Brickbats

Brickbat: It's a Gas, Gas, Gas

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The Berkeley, Calif., City Council has unanimously voted to ban all new low-rise residential buildings from using natural gas. The buildings must have all-electric utilities. Council members say the move is aimed at combating global warming. The law also creates a $273,341-a-year post in the city's Building and Safety Division to implement the natural gas ban.

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  1. Electricity is a means of transmitting energy. It is not a source of energy. What are the primary sources of Berkeley’s electrical grid? With transmission losses, it might be burning more gas than used directly.

    1. Absolutely correct. And when you convert energy there is always loss, so gas is more efficient.

      1. That’s probably not the hill to stand on here.

        “And when you convert energy there is always loss”

        That’s not necessarily true, electric heating elements are 100% efficient at converting electrical energy to heat (when the thing you want is the thing that inefficiency causes that becomes possible); and moving that generation of energy to a power plant does have potential benefits even if you’re using the same or even worse fuel. Basically it allows you to focus your improvement efforts at one point (ie: efficiency and emission improvements at the source benefit all the end users without requiring them to change anything).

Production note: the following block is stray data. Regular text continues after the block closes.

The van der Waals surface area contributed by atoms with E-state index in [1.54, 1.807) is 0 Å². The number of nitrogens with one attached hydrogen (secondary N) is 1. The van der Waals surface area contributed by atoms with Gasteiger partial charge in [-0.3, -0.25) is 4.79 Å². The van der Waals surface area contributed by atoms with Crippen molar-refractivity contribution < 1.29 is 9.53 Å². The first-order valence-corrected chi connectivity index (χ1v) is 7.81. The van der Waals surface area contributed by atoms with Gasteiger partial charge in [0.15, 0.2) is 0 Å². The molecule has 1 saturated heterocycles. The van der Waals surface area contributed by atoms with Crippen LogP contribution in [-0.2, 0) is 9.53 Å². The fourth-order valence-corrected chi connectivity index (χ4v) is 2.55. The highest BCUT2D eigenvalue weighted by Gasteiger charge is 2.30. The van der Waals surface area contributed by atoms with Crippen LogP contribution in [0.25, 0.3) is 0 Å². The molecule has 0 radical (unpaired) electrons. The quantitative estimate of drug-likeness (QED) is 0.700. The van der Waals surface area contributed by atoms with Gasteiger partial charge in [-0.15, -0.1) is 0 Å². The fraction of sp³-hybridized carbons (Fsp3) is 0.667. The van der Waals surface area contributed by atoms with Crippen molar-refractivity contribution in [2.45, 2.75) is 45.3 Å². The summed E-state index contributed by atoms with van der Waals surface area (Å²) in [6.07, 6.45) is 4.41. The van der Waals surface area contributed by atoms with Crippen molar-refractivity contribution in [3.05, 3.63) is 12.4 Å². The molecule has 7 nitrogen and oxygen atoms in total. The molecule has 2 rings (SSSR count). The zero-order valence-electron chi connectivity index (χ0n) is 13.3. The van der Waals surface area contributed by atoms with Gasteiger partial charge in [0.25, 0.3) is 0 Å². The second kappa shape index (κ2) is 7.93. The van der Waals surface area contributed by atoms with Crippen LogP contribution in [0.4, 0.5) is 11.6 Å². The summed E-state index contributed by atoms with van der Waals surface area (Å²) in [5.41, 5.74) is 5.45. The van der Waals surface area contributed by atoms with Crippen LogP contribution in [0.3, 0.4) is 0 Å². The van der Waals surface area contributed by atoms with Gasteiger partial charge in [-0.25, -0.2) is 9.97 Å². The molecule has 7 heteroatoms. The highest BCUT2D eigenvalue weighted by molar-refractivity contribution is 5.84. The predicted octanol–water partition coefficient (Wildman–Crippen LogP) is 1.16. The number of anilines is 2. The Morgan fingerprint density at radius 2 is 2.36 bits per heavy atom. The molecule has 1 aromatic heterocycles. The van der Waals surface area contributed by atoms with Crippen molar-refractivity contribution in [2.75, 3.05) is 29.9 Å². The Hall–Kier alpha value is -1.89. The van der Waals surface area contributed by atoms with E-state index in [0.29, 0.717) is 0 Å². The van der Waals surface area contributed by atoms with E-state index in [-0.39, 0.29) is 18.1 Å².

The issue here is, like when they banned plastic bags due to the environmental impact, it’s a moderate cost for a minuscule improvement; like buying a new energy efficient AC when you haven’t fixed your roof that was blown off in the last tornado.

        1. That’s not necessarily true, electric heating elements are 100% efficient at converting electrical energy to heat (when the thing you want is the thing that inefficiency causes that becomes possible);

          Except I don’t just want a mass of hot air above my stove. Technically, induction is more efficient than either one but, personally, everything that isn’t charcoal or hardwood searing, broiling, or smoking meat is considerably less efficient at meeting my expectations.

        2. electric heating elements are 100% efficient at converting electrical energy to heat

          And when you burn gas on your stovetop, 100% of that heat is produced on your stovetop. Your electrical heating element doesn’t pull electricity out of the air – in the case of Berkeley it’s getting there by burning gas somewhere else entirely, converting that heat into electricity (at considerably less than 100% efficiency), and then transmitting that electricity to your heating coil, which then creates heat with 100% efficiency with what’s left.

          You also blow through a fair amount of electricity waiting for your burners to get hot, which happens immediately with gas.